BALDWIN: If everyone would just do what I tell them to do, when I tell them to do it, the way I tell them to do it, everything would be fine.
BALDWIN: And you would benefit too. All of you would benefit from it too if you would just listen to me, everything would be great. That's kind of, he's from that school.
DAVIES: I want to play one more clip. This is a clip from the third season of "30 Rock," in which Liz Lemon, Tina Fey's character, has been dating a guy, Drew, who is played by Jon Hamm, who is very handsome, and she has come back from lunch with a doggie bag from a very exclusive restaurant called Plunder and she's just amazed at the way life is when you're with someone who is this attractive. And your character, Jack Donaghy, explains about "the bubble." Let's listen.
(SOUNDBITE OF TV SHOW, "30 ROCK")
(SOUNDBITE OF MUSIC)
BALDWIN: (as Jack Donaghy) You went to Plunder for lunch? How did you get a table?
FEY: (as Liz Lemon) I don't know. It was packed, but they just gave Drew a table. It is ridiculous how people treat him. The chef sent over food. Ladies sent drinks. Mayor Bloomberg asked him to dance.
BALDWIN: Well, beautiful people are treated differently from moderately pleasant-looking people.
FEY: It's true.
BALDWIN: They live in a bubble - a bubble of free drinks, kindness and outdoor sex.
FEY: How did Drew turn out as well as he did going through life like that?
BALDWIN: The bubble isn't always a bad thing. Look at me. I turned out OK, didn't I?
FEY: Jack, I want you to pay close attention to the following over-the-top eye roll. Oh brother.
BALDWIN: Lemon, I don't share this often but this is a photo of me when I was 25 years old.
FEY: What the what? You have a Superman chest.
BALDWIN: I know.
FEY: Oh my God. The lady will have two tickets to the gun show. And your eyes were so much bluer. What happened to your eyes?
BALDWIN: My point is, Lemon, the bubble doesn't last forever, so get in there with Drew and enjoy those perks while you can.
(SOUNDBITE OF MUSIC)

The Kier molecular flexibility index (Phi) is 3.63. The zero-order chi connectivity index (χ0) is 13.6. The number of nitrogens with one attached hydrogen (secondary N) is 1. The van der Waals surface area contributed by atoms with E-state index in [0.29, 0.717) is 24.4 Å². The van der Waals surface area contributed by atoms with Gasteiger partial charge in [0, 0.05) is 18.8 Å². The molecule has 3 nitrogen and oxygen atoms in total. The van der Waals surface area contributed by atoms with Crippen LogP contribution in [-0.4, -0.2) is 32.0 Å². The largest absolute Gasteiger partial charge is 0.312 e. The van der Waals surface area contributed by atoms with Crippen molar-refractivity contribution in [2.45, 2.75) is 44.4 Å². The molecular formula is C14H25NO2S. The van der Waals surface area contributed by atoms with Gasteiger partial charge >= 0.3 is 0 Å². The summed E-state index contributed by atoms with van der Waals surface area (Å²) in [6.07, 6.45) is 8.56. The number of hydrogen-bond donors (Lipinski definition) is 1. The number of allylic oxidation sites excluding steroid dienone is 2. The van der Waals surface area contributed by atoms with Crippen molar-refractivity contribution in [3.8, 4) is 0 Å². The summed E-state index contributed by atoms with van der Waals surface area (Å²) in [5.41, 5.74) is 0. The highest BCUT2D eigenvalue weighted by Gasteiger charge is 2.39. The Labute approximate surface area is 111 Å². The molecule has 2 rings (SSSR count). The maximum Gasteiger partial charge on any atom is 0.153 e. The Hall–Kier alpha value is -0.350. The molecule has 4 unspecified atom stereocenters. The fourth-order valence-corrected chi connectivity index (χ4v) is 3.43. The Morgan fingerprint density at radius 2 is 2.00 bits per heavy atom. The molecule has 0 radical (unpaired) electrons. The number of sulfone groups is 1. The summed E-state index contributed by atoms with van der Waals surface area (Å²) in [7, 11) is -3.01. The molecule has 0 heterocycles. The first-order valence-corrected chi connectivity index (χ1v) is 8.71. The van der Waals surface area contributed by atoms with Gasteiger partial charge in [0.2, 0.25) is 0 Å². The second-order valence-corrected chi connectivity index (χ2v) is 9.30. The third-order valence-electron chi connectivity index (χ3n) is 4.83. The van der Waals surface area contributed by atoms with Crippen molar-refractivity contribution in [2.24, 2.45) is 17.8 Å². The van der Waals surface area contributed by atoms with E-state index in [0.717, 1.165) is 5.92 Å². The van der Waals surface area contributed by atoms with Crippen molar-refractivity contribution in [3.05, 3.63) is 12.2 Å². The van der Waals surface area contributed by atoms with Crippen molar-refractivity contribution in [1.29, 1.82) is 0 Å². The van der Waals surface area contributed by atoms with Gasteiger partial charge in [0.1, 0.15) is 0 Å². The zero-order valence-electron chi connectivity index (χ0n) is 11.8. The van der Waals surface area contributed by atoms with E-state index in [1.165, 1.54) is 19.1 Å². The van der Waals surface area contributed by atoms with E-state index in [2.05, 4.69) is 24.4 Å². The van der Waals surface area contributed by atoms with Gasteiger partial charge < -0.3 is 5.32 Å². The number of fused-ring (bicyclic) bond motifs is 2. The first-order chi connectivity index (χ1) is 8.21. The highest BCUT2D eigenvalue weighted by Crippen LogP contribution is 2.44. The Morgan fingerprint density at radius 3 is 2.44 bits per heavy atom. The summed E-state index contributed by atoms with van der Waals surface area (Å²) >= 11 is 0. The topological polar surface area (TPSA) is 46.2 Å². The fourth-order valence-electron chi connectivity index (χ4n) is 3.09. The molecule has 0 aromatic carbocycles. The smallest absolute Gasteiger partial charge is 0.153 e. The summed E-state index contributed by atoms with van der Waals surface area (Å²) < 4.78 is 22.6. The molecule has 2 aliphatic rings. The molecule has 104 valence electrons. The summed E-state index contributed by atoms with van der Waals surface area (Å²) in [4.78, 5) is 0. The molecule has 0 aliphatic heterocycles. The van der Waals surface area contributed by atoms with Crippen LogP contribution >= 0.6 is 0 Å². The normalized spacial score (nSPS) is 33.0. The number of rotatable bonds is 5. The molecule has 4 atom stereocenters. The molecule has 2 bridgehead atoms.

FEY: Can I keep that?
BALDWIN: No. It's my only copy.
BALDWIN: How awful.
DAVIES: Our guest, Alec Baldwin, with Tina Fey on a season three scene from "30 Rock." When you got that script, did you think about your days - I don't know - in a different kind of bubble when you were like that?
DAVIES: In your 20s and a hunk of Hollywood?
BALDWIN: When I made films, I really didn't kind of understand what I had gotten myself into. You know, and that's another thing I love about Tom, when we did "Rock of Ages," was Tom was someone who - he had a better understanding of what he had gotten himself into, you know, like and how to ride that wave and because moviemaking is a very unique thing and making movies on that level is a very unique thing. And I did that for a few years and I realized that you really do need to make it the most important thing in your life, which I guess I wasn't willing to do.
You know, starring in films for studios and, you know, those kind of big-ticket films, you get a period of time, especially when you're younger, and then when that doesn't work out, your career evolves into something else. You go do independent films and there's less money at stake and it's more - I think it's less risky, the investment for people, obviously. And then you turn around and you're 40 and then you turn around and you're 50.
I think the thing to try to do along the way is just to try to learn more about acting and how to do it better, you know, whatever that means, to economize and to commit and to be more honest and to try to vary it and not duplicate what you've done before. That's the one thing about the TV show that is tough is that you do play in the same key all the time. And even though the writing itself is clever, when the show ends - I guess it is ending at a good time because I do find myself very, very ready to stop playing in that key because it has been seven years.
DAVIES: You know, I read an interview with you in 2009 when you said you thought that your acting career would end with "30 Rock," and sort of imagined yourself maybe growing old with a kid who didn't even know you were in the movies.
DAVIES: Now I look and I see you've got I think five movies in production or pre-production. I guess your thinking changed on this?
BALDWIN: No, I don't. I mean I don't know where people - I think IMDb sometimes just prints, you know, your name is attached to anything if your name comes up.
BALDWIN: You know, you can...
DAVIES: That's the Internet movie database that everybody uses, including us and maybe should less, you're telling us.